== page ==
Abstract

Introduction: In the randomized double-blind placebo-controlled CounterCOVID study, oral imatinib treatment conferred a positive clinical outcome and a signal for reduced mortality in COVID-19 patients. High concentrations of alpha-1 acid glycoprotein (AAG) were observed in these patients and were associated with increased total imatinib concentrations. Aims: This post-hoc study aimed to compare the difference in exposure following oral imatinib administration in COVID-19 patients to cancer patients and assess assocations between pharmacokinetic (PK) parameters and pharmacodynamic (PD) outcomes of imatinib in COVID-19 patients. We hypothesize that a relatively higher drug exposure of imatinib in severe COVID-19 patients leads to improved pharmacodynamic outcome parameters. Methods: 648 total concentration plasma samples obtained from 168 COVID-19 patients were compared to 475 samples of 105 cancer patients, using an AAG-binding model. Total trough concentration at steady state (Cttrough) and total average area under the concentration-time curve (AUCtave) were associated with ratio between partial oxygen pressure and fraction of inspired oxygen (P/F), WHO ordinal scale (WHO-score) and liberation of oxygen supplementation (O2lib). Linear regression, linear mixed effects models and time-to-event analysis were adjusted for possible confounders. Results: AUCtave and Cttrough were respectively 2.21-fold (95%CI 2.07–2.37) and 1.53-fold (95%CI 1.44–1.63) lower for cancer compared to COVID-19 patients. Cttrough, not AUCtave, associated significantly with P/F (β=-19,64; p-value=0.014) and O2lib (HR 0.78; p-value= 0.032), after adjusting for sex, age, neutrophil-lymphocyte ratio, dexamethasone concomitant treatment, AAG and baseline P/F-and WHO-score. Cttrough, but not AUCtave associated significantly with WHO-score. These results suggest an inverse relationship between PK-parameters, Cttrough and AUCtave, and PD outcomes. Conclusion: COVID-19 patients exhibit higher total imatinib exposure compared to cancer patients, attributed to differences in plasma protein concentrations. Higher imatinib exposure in COVID-19 patients did not associate with improved clinical outcomes. Cttrough and AUCtave inversely associated with some PD-outcomes, which may be biased by disease course, variability in metabolic rate and protein binding. Therefore, additional PKPD analyses into unbound imatinib and its main metabolite may better explain exposure-response.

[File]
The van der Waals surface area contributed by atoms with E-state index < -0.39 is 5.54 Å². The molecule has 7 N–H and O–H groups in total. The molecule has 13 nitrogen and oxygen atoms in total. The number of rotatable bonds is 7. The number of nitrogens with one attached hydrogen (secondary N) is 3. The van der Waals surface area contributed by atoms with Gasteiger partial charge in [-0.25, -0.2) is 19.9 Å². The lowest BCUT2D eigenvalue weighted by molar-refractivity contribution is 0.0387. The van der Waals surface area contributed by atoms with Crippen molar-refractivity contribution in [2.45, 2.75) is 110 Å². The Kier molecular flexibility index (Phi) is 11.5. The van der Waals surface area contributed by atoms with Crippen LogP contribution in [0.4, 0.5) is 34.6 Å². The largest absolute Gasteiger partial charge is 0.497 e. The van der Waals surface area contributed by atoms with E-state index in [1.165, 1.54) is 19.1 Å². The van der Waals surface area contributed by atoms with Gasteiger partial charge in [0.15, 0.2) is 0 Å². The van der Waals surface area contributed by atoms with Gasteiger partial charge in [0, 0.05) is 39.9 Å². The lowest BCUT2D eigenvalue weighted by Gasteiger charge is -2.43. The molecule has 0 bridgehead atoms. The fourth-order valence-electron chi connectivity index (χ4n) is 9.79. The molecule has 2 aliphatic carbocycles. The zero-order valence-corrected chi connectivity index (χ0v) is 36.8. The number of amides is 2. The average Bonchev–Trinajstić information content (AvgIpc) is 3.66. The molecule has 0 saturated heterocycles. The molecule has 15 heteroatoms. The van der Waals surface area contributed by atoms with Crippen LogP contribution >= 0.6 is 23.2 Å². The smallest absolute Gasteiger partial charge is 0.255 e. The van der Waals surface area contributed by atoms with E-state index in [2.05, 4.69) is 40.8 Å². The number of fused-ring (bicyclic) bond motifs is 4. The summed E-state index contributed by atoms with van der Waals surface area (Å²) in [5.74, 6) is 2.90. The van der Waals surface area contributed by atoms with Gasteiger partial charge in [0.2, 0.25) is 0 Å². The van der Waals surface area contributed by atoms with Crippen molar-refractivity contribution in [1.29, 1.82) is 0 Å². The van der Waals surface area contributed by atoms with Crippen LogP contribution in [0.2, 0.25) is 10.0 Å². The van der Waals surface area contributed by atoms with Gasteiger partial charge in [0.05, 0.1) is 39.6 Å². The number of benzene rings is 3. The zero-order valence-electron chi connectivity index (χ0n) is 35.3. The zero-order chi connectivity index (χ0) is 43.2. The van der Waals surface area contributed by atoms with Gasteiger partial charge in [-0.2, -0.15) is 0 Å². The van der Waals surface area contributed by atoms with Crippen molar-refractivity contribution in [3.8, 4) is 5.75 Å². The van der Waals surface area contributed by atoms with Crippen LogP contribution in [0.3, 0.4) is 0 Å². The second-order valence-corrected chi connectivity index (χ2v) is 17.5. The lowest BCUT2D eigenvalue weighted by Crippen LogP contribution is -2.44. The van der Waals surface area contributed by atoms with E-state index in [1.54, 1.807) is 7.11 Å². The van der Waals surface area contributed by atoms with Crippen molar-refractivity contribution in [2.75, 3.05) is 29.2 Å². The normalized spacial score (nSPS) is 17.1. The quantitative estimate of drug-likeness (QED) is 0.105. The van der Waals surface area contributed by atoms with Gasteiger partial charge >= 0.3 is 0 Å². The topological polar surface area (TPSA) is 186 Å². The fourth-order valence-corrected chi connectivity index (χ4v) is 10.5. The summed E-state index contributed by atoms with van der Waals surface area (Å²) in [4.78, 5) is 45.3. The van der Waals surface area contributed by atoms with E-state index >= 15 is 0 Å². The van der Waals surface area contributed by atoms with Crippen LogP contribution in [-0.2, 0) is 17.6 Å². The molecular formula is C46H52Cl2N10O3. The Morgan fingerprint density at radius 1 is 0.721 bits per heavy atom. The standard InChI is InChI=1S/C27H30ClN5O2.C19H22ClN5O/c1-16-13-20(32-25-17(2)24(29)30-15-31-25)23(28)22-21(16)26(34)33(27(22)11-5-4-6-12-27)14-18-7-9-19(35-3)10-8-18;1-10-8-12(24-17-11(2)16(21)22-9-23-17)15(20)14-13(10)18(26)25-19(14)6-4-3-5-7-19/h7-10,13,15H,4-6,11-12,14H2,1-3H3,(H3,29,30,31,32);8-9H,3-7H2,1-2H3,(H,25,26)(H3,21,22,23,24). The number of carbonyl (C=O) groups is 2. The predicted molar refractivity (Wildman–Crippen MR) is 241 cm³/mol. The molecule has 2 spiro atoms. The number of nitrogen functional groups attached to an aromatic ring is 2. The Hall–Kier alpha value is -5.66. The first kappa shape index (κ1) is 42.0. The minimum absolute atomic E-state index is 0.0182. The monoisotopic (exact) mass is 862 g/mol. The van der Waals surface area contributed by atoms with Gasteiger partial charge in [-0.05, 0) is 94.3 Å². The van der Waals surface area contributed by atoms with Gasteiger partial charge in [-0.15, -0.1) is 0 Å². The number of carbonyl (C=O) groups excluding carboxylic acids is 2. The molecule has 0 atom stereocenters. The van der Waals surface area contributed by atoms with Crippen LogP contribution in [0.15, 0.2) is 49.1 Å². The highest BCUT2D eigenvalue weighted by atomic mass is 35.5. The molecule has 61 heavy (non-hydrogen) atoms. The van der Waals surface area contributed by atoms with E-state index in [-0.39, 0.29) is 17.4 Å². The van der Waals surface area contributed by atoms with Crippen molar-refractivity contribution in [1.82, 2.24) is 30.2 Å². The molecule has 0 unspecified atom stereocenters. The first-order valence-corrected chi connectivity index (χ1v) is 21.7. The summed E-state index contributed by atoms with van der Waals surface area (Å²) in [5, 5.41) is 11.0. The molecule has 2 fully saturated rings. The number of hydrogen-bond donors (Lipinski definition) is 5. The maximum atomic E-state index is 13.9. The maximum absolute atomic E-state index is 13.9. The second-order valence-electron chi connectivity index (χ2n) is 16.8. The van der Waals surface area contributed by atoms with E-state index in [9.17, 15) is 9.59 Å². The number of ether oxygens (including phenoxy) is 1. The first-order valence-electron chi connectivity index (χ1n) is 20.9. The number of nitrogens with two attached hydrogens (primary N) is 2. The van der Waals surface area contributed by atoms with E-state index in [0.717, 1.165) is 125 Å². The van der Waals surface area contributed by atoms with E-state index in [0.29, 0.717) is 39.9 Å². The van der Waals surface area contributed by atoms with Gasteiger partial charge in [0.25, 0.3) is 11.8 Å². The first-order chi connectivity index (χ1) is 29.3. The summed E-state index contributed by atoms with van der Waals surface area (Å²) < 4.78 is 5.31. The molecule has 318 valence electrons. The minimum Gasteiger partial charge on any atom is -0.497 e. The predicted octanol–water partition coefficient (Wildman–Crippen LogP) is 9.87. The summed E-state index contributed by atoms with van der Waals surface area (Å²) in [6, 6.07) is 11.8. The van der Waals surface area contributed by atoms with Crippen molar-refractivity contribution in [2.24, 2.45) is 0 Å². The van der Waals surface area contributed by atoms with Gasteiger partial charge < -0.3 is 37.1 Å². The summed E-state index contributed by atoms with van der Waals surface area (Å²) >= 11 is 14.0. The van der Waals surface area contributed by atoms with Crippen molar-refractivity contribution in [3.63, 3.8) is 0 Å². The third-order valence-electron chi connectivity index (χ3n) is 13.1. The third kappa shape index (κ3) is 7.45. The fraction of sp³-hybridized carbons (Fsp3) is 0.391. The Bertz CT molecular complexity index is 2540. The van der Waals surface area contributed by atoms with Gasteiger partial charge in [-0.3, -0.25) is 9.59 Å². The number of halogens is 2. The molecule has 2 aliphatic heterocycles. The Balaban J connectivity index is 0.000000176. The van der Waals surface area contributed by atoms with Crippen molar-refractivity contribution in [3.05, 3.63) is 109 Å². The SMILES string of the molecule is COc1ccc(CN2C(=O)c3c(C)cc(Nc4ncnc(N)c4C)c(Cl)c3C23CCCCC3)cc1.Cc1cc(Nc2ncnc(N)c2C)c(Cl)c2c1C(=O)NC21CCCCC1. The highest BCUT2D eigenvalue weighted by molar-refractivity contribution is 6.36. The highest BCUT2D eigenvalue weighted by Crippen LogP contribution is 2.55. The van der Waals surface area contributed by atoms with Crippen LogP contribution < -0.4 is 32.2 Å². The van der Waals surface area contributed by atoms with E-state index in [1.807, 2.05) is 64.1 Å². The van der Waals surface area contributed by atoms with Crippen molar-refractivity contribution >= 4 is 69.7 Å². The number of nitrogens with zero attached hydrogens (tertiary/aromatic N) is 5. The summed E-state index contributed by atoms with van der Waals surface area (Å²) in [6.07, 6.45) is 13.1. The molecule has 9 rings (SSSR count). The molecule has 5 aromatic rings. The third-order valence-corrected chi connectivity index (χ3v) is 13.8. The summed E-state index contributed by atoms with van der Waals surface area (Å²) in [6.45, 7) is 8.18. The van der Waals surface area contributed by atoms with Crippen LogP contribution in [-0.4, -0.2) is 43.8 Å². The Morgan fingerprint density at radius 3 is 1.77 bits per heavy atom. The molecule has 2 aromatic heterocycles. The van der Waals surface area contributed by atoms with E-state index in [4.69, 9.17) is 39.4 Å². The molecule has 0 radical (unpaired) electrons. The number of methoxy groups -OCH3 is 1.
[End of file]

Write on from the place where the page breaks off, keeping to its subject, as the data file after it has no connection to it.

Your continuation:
Original languageEnglish
Article number106418
JournalEuropean Journal of Pharmaceutical Sciences
Volume184
DOIs
Publication statusPublished - 1 May 2023

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